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4.) Who is one player not many people know of that will surprise Halo fans this weekend?
Given all the moves the Mariners made this offseason, there are plenty of names that may surprise Angels fans. But two in particular that have gotten off to extremely hot starts have been Domingo Santana and Tim Beckham.
The first thing you may notice about Santana is his elite opposite-field power. Of Santana’s 56 career home runs, 22 of them have gone to right field. He already has one this year with an opposite-field grand slam against the Athletics. Santana has also already set the MLB record for most RBIs (9) in March with three games to go.
Beckham has been the biggest surprise to everyone, however. When the Mariners first signed Beckham back in January, the consensus was that he would merely be a stop-gap solution at shortstop until J.P. Crawford‘s service time was clocked. But Beckham has been otherworldly through the first three games of the season, notching seven hits in 12 plate appearances, three of which being monster home runs that were each topped off with an 80-grade bat flip. If the Mariners win one or both games in this series, both Beckham and Santana will likely be at the forefront of their success.
5.) Jerry Dipoto made a million moves this offseason, and a lot of people around the country are split on whether the team is contending, rebuilding, or somewhere in the middle. What’s your take on the moves, and which were your favorite and least favorite?
Jerry Dipoto has classified his process as a “retooling” of the roster. But to make things simple: yes, they are rebuilding. However, as they’ve made these deals and shed some of their larger financial commitments (Robinson Canó, Jean Segura, etc.), they’ve had to take on a few short-term deals to even out some of the money changing hands.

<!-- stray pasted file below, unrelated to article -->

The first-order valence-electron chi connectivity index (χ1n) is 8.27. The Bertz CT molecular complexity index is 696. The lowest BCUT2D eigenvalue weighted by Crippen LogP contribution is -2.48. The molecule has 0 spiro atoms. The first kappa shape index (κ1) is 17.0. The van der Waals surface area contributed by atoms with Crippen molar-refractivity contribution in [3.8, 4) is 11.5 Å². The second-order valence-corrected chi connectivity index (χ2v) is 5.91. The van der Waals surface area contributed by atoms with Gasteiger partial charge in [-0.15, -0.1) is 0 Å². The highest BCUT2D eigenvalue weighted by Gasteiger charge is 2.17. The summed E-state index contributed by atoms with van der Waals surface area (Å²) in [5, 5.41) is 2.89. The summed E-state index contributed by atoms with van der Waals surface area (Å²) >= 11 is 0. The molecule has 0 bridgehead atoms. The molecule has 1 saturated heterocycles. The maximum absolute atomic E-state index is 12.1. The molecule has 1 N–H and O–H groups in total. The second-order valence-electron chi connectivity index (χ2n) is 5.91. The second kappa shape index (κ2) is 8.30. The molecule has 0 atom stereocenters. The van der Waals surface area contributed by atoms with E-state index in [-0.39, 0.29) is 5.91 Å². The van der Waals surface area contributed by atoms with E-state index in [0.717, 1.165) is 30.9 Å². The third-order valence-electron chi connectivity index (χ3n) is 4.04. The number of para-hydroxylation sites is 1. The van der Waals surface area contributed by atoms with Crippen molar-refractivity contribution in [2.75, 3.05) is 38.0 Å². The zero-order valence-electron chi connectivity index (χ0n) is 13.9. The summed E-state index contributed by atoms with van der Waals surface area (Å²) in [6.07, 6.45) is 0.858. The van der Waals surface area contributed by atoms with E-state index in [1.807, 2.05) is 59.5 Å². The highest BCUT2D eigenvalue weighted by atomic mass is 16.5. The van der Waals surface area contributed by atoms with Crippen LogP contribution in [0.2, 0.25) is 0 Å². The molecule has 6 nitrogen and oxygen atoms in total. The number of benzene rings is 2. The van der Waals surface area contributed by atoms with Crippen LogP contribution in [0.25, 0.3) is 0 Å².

By taking on the financial burden of players such as Edwin Encarnación and Jay Bruce, Dipoto has essentially created a competitive ballclub unintentionally. Dipoto does envision the Mariners rebuild to be a lot shorter than most, though, with several of their top prospects roughly a year or less away from the majors. Because of this, he didn’t shy away from acquiring young, MLB-ready talent in the form of Yusei Kikuchi, Mallex Smith, Domingo Santana, and Omar Narváez this offseason. Put Mitch Haniger and Dee Gordon into that mix and you have an offense that could sneak its way near the top of American League leaderboard.
As their pitching staff starts to develop more over the course of the season and Justus Sheffield and Erik Swanson enter the rotation, this could be one of the more fun teams to keep an eye from a general baseball fan’s perspective. Don’t let all this talk about 2019 fool you, though; this season is strictly about development and progression for their younger players.
The Mariners don’t want to keep competing for the second wild card on a yearly basis. They want to build a team that can compete with the upper echelon of the American League and achieve and sustain championship-level success throughout the 2020s.
For a full series preview, you can read all about the upcoming two games for the Angels, here.